Rightech’s clients include two Russian car sharing services (Delimobil, the market leader, and Carenda, its young challenger), as well as EGGS TV, a provider of advert streaming in bars, restaurants and sport clubs. Pilot projects are under way for ALD Leasing and Sberbank Leasing (corporate car sharing) as well as with agricultural wholesale distribution center network RAM (objective control).

A seed investment of $300,000 came from Vincenzo Trani the founder of Delimobil.

The challenge of finding the right people

The main challenge Rightech faced was hiring. Although the core team was formed by Bykonya’s former colleagues at GK Navigator, finding new members was far from a cakewalk.

"Experienced professionals required for IoT are very rare and expensive," says Bykonya.

The current lineup came about as a result of hours of university presentations and online and personal communication.

Still, it is sometimes difficult for new member to adapt to the company’s management style, which is based on every member’s expertise rather than traditional boss vs. subordinate hierarchy.

"Newer employees have difficulties adapting as they are used to relying on their accumulated authority in knowing some technologies or processes better than other team members," Bykonya explains.

"That puts them in a slightly stressful state until they learn to earn real authority by solving problems and cooperating to achieve mutual goals."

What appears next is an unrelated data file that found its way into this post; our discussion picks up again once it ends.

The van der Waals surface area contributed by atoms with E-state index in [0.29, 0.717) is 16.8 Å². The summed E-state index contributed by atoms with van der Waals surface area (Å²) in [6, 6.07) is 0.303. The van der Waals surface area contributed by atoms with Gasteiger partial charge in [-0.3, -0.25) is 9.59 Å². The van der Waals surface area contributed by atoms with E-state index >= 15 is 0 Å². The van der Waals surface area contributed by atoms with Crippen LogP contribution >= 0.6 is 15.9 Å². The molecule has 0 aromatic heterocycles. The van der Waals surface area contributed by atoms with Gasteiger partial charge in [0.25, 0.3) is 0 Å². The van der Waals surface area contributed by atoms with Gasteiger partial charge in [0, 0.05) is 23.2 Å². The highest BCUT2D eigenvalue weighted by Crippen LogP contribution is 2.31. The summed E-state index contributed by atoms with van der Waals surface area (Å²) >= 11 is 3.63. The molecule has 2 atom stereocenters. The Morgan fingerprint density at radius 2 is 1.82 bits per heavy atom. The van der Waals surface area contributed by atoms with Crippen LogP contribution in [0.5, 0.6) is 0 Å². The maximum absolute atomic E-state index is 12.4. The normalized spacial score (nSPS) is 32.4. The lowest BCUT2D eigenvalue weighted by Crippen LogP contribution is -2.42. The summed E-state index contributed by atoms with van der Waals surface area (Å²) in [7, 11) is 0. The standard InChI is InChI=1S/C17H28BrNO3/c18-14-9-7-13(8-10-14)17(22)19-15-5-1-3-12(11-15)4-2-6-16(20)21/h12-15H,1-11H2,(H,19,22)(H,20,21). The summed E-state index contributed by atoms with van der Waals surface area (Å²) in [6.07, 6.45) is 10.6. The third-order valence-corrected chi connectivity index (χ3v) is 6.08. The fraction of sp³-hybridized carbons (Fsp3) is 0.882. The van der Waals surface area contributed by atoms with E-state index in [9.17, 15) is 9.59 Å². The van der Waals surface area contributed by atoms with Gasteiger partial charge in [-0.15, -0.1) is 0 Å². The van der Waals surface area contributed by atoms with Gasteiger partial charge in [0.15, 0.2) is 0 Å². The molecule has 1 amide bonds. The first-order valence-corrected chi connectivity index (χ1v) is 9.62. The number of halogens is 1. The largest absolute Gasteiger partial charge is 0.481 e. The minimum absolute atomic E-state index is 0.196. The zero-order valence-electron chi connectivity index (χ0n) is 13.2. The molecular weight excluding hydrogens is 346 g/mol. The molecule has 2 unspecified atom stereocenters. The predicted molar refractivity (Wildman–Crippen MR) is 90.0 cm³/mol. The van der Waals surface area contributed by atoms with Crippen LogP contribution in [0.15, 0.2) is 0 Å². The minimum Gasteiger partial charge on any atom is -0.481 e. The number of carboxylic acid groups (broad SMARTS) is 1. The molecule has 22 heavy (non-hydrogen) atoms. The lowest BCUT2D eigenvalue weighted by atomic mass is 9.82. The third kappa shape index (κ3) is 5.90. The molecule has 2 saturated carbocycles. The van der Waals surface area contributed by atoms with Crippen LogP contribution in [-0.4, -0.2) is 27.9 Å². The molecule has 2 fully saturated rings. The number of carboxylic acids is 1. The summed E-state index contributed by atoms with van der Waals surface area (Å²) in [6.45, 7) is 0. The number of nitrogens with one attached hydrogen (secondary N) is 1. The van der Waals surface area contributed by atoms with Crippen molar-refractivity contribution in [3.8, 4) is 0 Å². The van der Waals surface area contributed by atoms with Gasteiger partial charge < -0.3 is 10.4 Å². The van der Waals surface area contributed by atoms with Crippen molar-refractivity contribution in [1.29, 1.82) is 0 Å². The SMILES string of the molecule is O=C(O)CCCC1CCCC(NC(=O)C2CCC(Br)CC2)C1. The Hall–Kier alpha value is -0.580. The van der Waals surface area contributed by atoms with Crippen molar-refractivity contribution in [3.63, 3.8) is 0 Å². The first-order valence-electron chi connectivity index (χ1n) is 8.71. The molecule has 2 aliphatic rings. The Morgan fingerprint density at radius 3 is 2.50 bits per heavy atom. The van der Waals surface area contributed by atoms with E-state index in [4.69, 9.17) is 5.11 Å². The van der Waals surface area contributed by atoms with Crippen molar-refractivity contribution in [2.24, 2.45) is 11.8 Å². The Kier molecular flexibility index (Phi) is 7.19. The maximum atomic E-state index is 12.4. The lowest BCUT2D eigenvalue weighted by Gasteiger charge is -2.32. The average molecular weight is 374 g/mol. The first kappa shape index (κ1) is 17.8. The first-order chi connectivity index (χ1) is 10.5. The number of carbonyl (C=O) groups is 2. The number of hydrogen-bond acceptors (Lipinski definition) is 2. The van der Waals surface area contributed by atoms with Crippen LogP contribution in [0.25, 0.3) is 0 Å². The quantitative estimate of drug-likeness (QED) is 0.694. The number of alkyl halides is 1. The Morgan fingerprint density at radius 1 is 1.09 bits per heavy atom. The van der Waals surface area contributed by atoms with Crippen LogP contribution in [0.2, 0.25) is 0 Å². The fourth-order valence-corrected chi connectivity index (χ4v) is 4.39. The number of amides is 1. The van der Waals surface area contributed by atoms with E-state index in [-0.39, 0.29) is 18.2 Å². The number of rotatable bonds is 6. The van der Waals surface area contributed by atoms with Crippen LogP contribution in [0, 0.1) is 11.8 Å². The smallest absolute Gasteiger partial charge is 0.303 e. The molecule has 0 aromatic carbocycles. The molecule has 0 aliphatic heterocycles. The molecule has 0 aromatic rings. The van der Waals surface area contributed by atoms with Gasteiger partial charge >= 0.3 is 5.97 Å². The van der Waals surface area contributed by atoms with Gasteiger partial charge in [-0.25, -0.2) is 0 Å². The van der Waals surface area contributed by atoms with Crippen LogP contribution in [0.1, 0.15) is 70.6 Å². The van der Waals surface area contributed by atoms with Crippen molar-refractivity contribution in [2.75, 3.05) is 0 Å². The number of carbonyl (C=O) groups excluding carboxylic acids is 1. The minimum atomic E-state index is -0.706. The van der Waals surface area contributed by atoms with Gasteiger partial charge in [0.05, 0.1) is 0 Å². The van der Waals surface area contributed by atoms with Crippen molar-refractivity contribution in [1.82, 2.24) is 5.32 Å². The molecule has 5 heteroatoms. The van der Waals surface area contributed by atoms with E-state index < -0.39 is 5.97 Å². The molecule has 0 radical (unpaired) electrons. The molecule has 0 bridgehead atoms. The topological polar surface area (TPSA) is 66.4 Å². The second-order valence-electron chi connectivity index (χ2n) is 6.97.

In pursuit of ‘the Android of IoT’

The first version of Rightech IoT Cloud is "very close to mature product", according to Bykonya, but the plan is to go much further.

"Our strength lies in Rightech’s protocol-agnostic connectivity and its accessibility to all developers regardless of their IoT skills. Thus the entry barrier into IoT is being lowered as never before, still making it possible, nevertheless, to develop sophisticated IoT applications," Bykonya says.

"Our weaknesses are data visualisation and analytics tools," he admits.

Responding to the issue, Rightech plans to add various data analysis tools based on neural networks and flexible data visualisation capabilities with freely configurable dashboards that are in high demand for IoT projects.

Other prospective features of Rightech IoT Cloud include automatic analysis of incoming data and finding new parameters, actions and events without participation of a human user, as well as active data storage based on self-analysis tools.

"The platform is not going to become an ‘artificial intelligence’ and its capabilities will not be comparable to the human’s," concedes Bykonya. "But it will definitely be comparable to an insect such as an ant. And you will be able to just set a development vector for it and it’ll find the best way by itself.

In the future, Rightech expects to focus on making available its platform as an online service and a universal IoT framework. The company will also support solution development and integration, "essentially for marketing purposes."

"We’ll make special emphasis on promoting our technology among the programmers’ communities as we believe they have the most influence on decision making when it comes to fundamental technologies like frameworks," Bykonya concludes.